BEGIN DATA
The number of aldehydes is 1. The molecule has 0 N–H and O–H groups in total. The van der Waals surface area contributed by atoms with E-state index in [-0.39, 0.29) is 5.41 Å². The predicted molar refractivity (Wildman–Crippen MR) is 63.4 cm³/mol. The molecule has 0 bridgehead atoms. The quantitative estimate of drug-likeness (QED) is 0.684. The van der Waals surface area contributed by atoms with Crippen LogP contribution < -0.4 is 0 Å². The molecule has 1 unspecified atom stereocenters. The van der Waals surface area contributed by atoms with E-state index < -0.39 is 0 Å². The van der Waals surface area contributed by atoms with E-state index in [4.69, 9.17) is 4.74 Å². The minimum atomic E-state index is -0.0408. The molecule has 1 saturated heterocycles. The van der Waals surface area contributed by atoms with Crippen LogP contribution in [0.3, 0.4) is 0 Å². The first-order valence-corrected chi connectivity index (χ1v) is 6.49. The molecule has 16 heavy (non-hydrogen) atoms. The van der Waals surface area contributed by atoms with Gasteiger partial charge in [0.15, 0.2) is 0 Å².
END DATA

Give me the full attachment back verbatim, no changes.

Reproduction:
The number of aldehydes is 1. The molecule has 0 N–H and O–H groups in total. The van der Waals surface area contributed by atoms with E-state index in [-0.39, 0.29) is 5.41 Å². The predicted molar refractivity (Wildman–Crippen MR) is 63.4 cm³/mol. The molecule has 0 bridgehead atoms. The quantitative estimate of drug-likeness (QED) is 0.684. The van der Waals surface area contributed by atoms with Crippen LogP contribution < -0.4 is 0 Å². The molecule has 1 unspecified atom stereocenters. The van der Waals surface area contributed by atoms with E-state index < -0.39 is 0 Å². The van der Waals surface area contributed by atoms with E-state index in [4.69, 9.17) is 4.74 Å². The minimum atomic E-state index is -0.0408. The molecule has 1 saturated heterocycles. The van der Waals surface area contributed by atoms with Crippen LogP contribution in [0.3, 0.4) is 0 Å². The first-order valence-corrected chi connectivity index (χ1v) is 6.49. The molecule has 16 heavy (non-hydrogen) atoms. The van der Waals surface area contributed by atoms with Gasteiger partial charge in [0.15, 0.2) is 0 Å².